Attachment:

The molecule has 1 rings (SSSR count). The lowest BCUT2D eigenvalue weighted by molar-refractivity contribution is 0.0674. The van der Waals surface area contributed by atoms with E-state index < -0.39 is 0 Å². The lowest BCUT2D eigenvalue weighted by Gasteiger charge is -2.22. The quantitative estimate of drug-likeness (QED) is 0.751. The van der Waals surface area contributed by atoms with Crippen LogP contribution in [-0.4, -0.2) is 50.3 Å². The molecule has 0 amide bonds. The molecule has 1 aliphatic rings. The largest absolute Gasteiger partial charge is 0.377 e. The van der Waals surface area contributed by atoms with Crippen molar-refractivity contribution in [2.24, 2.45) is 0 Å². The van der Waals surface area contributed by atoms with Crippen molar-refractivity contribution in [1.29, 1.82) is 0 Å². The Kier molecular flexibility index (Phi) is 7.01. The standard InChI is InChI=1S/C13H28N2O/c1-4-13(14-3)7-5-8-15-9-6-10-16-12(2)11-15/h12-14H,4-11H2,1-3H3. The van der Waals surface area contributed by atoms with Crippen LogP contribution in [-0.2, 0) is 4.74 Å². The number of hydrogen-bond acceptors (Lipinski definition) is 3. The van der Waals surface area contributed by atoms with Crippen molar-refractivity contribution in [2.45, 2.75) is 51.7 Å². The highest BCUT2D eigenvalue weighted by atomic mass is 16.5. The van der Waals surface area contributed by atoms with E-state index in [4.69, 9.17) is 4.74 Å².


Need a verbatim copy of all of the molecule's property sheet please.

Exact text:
The molecule has 1 rings (SSSR count). The lowest BCUT2D eigenvalue weighted by molar-refractivity contribution is 0.0674. The van der Waals surface area contributed by atoms with E-state index < -0.39 is 0 Å². The lowest BCUT2D eigenvalue weighted by Gasteiger charge is -2.22. The quantitative estimate of drug-likeness (QED) is 0.751. The van der Waals surface area contributed by atoms with Crippen LogP contribution in [-0.4, -0.2) is 50.3 Å². The molecule has 0 amide bonds. The molecule has 1 aliphatic rings. The largest absolute Gasteiger partial charge is 0.377 e. The van der Waals surface area contributed by atoms with Crippen molar-refractivity contribution in [2.24, 2.45) is 0 Å². The van der Waals surface area contributed by atoms with Crippen molar-refractivity contribution in [1.29, 1.82) is 0 Å². The Kier molecular flexibility index (Phi) is 7.01. The standard InChI is InChI=1S/C13H28N2O/c1-4-13(14-3)7-5-8-15-9-6-10-16-12(2)11-15/h12-14H,4-11H2,1-3H3. The van der Waals surface area contributed by atoms with Crippen LogP contribution in [-0.2, 0) is 4.74 Å². The number of hydrogen-bond acceptors (Lipinski definition) is 3. The van der Waals surface area contributed by atoms with Crippen molar-refractivity contribution in [2.45, 2.75) is 51.7 Å². The highest BCUT2D eigenvalue weighted by atomic mass is 16.5. The van der Waals surface area contributed by atoms with E-state index in [4.69, 9.17) is 4.74 Å².